In the past, there were a breed of Canadian doctors called general practioners (GP), who only finished 1 year of rotating internship after their MD degree, and became family doctors for the Canadian population. However, their ongoing years of continual medical education (CME) learning and decades of on-the-job experience made them valuable and highly qualified to diagnose and manage your health.
As science progresses, and as people live longer, there is an ever increasing body of knowledge that a doctors needs to know. The textbooks are thicker, people's medical problems became more complicated, and so emerged the specialty known as Family Medicine. All family doctors that graduate now from the Canadian medical system must be trained in the specialty of Family Medicine (a minimum 2 year post-graduated program).
Family Medicine specialists are trained to take your problem or symptom, which could be caused by hundreds of different things under the sun, and rapidly narrow down the possibilities to make a diagnosis. For all the problems that are not diagnosable (NYD), they can at least tell you that it is a benign condition (not a serious problem), because they have seen alot of conditions under the sun. You can rest well at night with confidence. Not only can these family doctors diagnose, they also treat and manage your conditions. That's right, in Canada, family doctors treat the majority of specialty conditions for the general population. There is not enough medical specialists (nor money) around to have everyone see a medical specialist. Family Medicine specialists have trained alongside other medical specialists to develop competencies in areas such as: cardiology, gastroenterology, respirology, endocrinology, obstetrics and gynecology, pediatrics, psychiatry, neurology, nephrology, otolaryngology, opthalmology, dermatology, urology, hematology, general surgery, rheumatology, orthopedics, emergency medicine, infectious diseases, geriatrics, radiology, and more! A large proportion of medical burdens such as hypertension, heart disease, diabetes, asthma, COPD, arthritis, pediatric care, women's health, and mental health are managed by mainly by your family doctors.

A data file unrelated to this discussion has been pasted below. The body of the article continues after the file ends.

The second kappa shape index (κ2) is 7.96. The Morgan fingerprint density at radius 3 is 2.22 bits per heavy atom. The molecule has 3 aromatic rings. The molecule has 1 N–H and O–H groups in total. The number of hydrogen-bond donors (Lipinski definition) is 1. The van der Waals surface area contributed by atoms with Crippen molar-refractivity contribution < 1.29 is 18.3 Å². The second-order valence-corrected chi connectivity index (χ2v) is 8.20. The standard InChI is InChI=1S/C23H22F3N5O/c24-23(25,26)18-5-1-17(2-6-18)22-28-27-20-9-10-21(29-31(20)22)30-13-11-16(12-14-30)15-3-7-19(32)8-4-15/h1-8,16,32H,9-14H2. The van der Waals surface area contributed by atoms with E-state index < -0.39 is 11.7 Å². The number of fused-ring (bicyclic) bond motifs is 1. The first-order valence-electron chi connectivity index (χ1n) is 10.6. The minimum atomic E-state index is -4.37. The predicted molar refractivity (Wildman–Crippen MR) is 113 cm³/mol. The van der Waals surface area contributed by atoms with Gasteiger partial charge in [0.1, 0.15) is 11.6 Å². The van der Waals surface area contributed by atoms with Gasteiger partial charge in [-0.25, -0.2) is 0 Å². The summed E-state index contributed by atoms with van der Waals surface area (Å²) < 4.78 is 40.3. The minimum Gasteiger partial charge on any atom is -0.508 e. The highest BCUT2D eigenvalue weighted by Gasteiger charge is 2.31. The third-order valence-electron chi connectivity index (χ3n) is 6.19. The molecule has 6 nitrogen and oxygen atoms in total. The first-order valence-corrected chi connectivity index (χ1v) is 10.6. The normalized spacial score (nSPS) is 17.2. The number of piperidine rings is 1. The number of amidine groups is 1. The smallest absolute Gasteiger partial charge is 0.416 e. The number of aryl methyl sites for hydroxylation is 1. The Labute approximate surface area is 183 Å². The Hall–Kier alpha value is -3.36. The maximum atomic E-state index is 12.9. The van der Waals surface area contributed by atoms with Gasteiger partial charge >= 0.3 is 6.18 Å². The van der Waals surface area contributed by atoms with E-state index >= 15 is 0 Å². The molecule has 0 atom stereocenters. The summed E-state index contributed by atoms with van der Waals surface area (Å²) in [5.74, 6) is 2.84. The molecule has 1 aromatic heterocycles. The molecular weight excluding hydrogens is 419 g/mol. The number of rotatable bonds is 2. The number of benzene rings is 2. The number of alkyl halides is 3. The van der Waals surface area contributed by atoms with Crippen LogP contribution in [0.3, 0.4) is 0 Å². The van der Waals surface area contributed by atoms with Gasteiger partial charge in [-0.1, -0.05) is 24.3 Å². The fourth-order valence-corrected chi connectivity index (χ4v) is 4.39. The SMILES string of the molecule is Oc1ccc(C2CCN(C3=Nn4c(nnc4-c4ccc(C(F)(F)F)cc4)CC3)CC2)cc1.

"So when can I see a real specialist?"
When your particular family doctor cannot manage your specific problem because of time, experience, or complexity, then you doctor may refer you to see a specialist. That's right, to see a medical or surgical specialist in Canada, you need to be referred by a family doctor, after having assessed you and making a medical judgement that your problem warrants a specialist. Otherwise, your family doctor will have been able to assess, diagnose, and provided the medically necessary treatment to you already. If your family doctor recommends surgery, then they will refer you to a surgeon. If your family doctor recommends seeing a specialist, then they will refer you to a medical specialist.
If you go, yourself, to a medical or surgical specialist with a problem that ends up not being part of the particular specialist's field of medicine, then they will likely tell you to go home and see your family doctor. It is not the specialist's problem. They can't be bothered by you. It is still your problem, and you are not satisfied. Do yourself a favour, see your family doctor first and let them determine what the right course of action is for caring for your whole person.